Benton County, Oregon Sheriff’s Sgt. David Peterson is back in action. He has returned to the same shift he was working two years ago, when both his life and his career nearly ended at the hands of a wanted fugitive.
On August 11, 2012, Peterson was working as a shift sergeant, supervising a squad of 3-4 to officers. He was near the end of his shift when he received a text message from his wife, Dana, asking if he would be home early.
“I will, as long as the world doesn’t end tonight,” Peterson texted back.
For Peterson, his world almost did end that night. He had no idea that two hours later he would be fighting for his life.
Shortly after Peterson sent that message, he and his fellow deputies were involved in a multi-agency pursuit of a stolen vehicle driven by a wanted felon from California. During the foot chase that followed, the vehicle’s driver suddenly opened fire on the officers. Peterson was shot 3 times: once in the left shin, once in the left knee, and once in the abdomen, just below his protective vest. Sgt. Peterson and Deputy Greg Goller returned fire.
During the exchange of gunfire, Corporal Andrew Connolly of Salem Police Department was also shot in the right leg; he is still recovering from his injuries.
The suspect, Demecio Cardenas, was shot multiple times, but he recovered from his injuries. Despite his attempted murder of numerous officers, endangering the lives of both officers and civilians, and his flagrant disregard for human life, Cardenas was sentenced to only 20 years in prison.
Peterson nearly lost his life several times, as doctors worked to save him. He has endured 4 surgical procedures, two major surgeries, a five and a half week hospital stay, eight months of physical therapy, and numerous other medical procedures and hardships.
When Peterson asked how soon he could return to work, doctors told him to “Forget about it.” Peterson accepted that as a challenge, and he vowed to prove everyone wrong. He has achieved major milestones since. He went back to work part time, assigned to desk duty, in December, 2012. In May, 2013, Peterson began to work full time, light duty. This past Monday, December 2, he achieved his biggest milestone of all when he returned to his shift.
In October, Peterson was awarded Oregon’s Law Enforcement Medal of Honor. He is the first officer to receive that distinction since it was established in 2006.
“I truly don’t believe that I did anything out of the ordinary that the other 900,000 cops who work in the U.S. wouldn’t have done in my situation,” Peterson said. “These people choose to leave the safety and security of their homes and families, and they risk everything to keep everyone safe.”
Peterson said, “It impossible to truly thank everyone involved in saving my life that night and those who helped me through the intense recovery, from Salem Police Officers Verhaar and Hernandez, Deputy Miller; to the doctors, nurses, and physical therapists; to all the family and friends that provided support. Today is a victory not only for me, but for all law enforcement and the sacrifices they make every day. I am ecstatic to be able to return to the people and to the job I love.”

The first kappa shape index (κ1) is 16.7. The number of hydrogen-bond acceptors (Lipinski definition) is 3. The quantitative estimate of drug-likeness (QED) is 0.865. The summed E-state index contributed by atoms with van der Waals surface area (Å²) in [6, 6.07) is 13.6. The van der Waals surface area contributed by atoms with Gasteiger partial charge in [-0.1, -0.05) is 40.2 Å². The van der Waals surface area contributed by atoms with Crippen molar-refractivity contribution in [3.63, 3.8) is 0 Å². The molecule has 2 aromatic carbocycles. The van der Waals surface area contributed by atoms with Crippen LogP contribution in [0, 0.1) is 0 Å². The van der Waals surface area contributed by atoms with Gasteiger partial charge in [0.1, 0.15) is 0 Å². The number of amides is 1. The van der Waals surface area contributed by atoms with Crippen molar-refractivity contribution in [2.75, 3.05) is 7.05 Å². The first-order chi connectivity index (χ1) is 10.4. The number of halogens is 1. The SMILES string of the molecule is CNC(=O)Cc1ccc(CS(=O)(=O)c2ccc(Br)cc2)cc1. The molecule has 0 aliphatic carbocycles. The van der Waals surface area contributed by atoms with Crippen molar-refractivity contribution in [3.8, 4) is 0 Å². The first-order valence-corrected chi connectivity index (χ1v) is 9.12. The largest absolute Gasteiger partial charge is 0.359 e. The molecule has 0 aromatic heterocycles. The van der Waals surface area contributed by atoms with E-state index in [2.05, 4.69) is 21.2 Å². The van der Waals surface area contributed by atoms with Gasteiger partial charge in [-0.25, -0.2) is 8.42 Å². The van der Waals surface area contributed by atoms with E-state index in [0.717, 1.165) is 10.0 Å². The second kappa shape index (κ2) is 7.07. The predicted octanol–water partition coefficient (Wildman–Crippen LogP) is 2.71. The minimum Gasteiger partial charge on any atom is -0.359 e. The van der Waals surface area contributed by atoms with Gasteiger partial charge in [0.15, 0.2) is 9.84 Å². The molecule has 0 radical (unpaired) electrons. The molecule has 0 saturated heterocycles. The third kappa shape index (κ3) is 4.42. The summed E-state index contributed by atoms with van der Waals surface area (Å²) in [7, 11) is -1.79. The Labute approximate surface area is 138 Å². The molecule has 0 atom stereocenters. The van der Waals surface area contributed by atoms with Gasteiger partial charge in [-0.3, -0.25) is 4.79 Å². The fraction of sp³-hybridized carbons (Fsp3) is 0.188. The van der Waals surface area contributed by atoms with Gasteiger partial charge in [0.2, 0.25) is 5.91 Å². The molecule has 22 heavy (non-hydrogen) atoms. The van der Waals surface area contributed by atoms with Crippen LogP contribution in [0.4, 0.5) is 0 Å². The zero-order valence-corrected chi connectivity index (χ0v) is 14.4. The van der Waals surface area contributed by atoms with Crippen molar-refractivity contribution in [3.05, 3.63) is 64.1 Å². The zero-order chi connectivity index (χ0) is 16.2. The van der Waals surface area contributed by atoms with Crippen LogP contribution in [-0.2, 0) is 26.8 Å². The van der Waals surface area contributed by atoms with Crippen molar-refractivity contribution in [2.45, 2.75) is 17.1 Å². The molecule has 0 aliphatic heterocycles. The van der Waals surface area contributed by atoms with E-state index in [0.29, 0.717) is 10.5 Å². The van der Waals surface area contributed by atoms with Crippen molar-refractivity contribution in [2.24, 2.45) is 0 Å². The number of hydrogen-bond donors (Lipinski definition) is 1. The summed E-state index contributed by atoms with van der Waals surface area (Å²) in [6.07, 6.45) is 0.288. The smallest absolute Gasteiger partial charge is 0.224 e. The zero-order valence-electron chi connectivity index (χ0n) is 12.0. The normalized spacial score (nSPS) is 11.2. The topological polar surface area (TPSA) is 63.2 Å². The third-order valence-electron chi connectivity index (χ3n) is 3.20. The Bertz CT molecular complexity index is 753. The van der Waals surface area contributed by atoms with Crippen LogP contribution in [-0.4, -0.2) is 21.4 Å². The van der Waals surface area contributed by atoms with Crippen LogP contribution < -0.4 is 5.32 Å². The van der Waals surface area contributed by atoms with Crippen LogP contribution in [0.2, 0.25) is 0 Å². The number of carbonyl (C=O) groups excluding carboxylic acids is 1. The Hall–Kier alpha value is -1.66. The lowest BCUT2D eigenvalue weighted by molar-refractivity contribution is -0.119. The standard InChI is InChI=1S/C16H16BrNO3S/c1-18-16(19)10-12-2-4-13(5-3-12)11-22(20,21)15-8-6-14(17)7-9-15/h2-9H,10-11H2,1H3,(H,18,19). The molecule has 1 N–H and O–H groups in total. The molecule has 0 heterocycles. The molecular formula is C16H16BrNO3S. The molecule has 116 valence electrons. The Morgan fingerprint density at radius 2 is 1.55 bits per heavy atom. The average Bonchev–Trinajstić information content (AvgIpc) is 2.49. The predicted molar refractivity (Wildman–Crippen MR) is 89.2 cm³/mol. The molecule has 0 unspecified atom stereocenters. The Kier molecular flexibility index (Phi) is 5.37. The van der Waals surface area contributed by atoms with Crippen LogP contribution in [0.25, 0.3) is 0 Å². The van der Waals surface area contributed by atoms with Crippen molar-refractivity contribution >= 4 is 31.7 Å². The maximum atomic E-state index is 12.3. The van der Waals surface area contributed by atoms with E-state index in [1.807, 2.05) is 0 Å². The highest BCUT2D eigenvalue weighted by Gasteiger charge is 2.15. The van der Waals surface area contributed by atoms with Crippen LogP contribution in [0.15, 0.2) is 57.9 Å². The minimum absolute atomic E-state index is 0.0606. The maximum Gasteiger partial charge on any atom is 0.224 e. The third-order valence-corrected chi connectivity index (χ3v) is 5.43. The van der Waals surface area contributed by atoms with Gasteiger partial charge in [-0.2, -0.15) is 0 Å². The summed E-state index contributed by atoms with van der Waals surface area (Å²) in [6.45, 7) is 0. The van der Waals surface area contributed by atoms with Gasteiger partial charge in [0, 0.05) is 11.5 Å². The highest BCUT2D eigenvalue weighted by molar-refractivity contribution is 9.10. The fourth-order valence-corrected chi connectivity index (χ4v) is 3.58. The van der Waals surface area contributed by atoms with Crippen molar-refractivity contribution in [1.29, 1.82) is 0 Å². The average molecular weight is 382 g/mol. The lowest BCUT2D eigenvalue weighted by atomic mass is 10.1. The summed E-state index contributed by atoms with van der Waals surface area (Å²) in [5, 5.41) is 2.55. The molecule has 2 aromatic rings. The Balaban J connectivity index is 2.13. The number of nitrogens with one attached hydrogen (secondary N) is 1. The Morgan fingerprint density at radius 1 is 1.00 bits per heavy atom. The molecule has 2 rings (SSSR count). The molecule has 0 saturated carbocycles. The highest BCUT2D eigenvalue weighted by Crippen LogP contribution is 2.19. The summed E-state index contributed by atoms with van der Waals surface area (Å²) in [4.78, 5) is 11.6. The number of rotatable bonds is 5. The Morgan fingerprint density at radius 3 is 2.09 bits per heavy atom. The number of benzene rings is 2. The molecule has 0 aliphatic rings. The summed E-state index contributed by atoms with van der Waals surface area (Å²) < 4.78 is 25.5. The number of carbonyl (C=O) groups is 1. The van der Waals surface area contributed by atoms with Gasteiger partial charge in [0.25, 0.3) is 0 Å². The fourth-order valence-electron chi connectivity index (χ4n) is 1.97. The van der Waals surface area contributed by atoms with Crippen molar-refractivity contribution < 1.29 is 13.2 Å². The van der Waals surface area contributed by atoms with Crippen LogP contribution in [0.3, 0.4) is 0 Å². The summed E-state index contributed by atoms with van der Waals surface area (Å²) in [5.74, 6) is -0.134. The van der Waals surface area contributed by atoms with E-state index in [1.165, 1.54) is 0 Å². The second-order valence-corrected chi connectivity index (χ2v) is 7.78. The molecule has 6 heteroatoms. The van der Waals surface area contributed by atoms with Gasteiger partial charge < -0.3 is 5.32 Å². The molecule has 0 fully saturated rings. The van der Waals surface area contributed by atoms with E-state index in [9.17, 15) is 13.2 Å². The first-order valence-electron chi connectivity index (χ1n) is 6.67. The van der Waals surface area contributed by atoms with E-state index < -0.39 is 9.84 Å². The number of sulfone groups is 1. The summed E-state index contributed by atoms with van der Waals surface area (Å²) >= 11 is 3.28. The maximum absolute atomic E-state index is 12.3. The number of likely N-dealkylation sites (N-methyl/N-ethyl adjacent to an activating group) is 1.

“This event was very traumatic for every member of the Sheriff’s Office,” said Benton County Sheriff Scott Jackson. “The impacts from the incident have rippled throughout the county. Having Sgt. Peterson back on the job is a critical milestone for him, for his family, and for our agency. I am proud of Sgt. Peterson’s recovery and thrilled to have him back in uniform, doing what we all love to do: keeping our community safe.”
Peterson’s story isn’t over; he is still fighting on behalf of all wounded officers. For one thing, he hopes to change the loss of retirement benefits for wounded officers. Peterson himself lost an estimated $11,000 in state retirement and personal retirement contributions; they stopped when Peterson went on Worker’s Compensation.
“Cops shouldn’t be punished for getting shot,” Peterson said. “Each agency does it a bit differently, sometimes because of union agreements. The bottom line is: If you’re shot on duty, you should get full pay and benefits.”
Peterson also hopes to go to the legislature to enhance the penalty for shooting a police officer.
“Ten years for shooting a police officer not enough,” Peterson said. “In other states, it is much higher.”
Captain Bill McDonald of the Texas Rangers said, “No fella in the wrong can stand up against a fellow who is in the right that comes up from behind and keeps a’comin.” (Or in this case, several men in the right.) Team LET wishes Sgt. Peterson and Corporal Connelly continued healing, success, and blessings upon their families and their careers.
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